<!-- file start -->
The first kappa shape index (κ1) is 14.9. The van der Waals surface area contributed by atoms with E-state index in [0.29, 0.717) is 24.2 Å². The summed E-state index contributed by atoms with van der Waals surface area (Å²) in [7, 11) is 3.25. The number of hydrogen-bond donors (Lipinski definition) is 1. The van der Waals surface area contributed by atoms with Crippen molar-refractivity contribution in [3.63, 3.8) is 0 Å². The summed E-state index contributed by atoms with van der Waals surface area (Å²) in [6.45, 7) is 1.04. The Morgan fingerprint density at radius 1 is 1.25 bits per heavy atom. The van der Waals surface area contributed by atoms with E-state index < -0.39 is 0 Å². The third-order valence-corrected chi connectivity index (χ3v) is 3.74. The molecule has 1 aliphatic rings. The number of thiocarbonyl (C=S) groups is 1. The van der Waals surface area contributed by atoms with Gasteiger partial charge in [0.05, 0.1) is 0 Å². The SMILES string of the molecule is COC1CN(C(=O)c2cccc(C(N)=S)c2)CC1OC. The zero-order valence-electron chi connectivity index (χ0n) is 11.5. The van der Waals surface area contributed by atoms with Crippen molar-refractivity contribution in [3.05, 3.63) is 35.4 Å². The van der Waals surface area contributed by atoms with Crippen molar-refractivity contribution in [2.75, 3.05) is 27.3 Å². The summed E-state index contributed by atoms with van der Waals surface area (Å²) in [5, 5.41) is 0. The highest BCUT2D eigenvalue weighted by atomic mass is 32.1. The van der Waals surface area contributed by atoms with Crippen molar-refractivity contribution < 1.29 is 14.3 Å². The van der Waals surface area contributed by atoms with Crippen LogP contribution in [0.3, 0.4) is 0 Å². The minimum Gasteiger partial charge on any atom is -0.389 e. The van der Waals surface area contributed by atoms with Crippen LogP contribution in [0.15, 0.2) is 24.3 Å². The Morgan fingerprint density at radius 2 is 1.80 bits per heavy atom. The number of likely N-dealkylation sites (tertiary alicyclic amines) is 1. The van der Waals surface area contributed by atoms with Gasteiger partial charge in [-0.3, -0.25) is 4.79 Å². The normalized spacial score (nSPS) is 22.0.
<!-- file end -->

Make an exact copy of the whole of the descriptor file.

The first kappa shape index (κ1) is 14.9. The van der Waals surface area contributed by atoms with E-state index in [0.29, 0.717) is 24.2 Å². The summed E-state index contributed by atoms with van der Waals surface area (Å²) in [7, 11) is 3.25. The number of hydrogen-bond donors (Lipinski definition) is 1. The van der Waals surface area contributed by atoms with Crippen molar-refractivity contribution in [3.63, 3.8) is 0 Å². The summed E-state index contributed by atoms with van der Waals surface area (Å²) in [6.45, 7) is 1.04. The Morgan fingerprint density at radius 1 is 1.25 bits per heavy atom. The van der Waals surface area contributed by atoms with E-state index < -0.39 is 0 Å². The third-order valence-corrected chi connectivity index (χ3v) is 3.74. The molecule has 1 aliphatic rings. The number of thiocarbonyl (C=S) groups is 1. The van der Waals surface area contributed by atoms with Gasteiger partial charge in [0.05, 0.1) is 0 Å². The SMILES string of the molecule is COC1CN(C(=O)c2cccc(C(N)=S)c2)CC1OC. The zero-order valence-electron chi connectivity index (χ0n) is 11.5. The van der Waals surface area contributed by atoms with Crippen molar-refractivity contribution in [3.05, 3.63) is 35.4 Å². The van der Waals surface area contributed by atoms with Crippen molar-refractivity contribution in [2.75, 3.05) is 27.3 Å². The summed E-state index contributed by atoms with van der Waals surface area (Å²) in [5, 5.41) is 0. The highest BCUT2D eigenvalue weighted by atomic mass is 32.1. The van der Waals surface area contributed by atoms with Crippen molar-refractivity contribution < 1.29 is 14.3 Å². The van der Waals surface area contributed by atoms with Crippen LogP contribution in [0.3, 0.4) is 0 Å². The minimum Gasteiger partial charge on any atom is -0.389 e. The van der Waals surface area contributed by atoms with Crippen LogP contribution in [0.15, 0.2) is 24.3 Å². The Morgan fingerprint density at radius 2 is 1.80 bits per heavy atom. The number of likely N-dealkylation sites (tertiary alicyclic amines) is 1. The van der Waals surface area contributed by atoms with Gasteiger partial charge in [-0.3, -0.25) is 4.79 Å². The normalized spacial score (nSPS) is 22.0.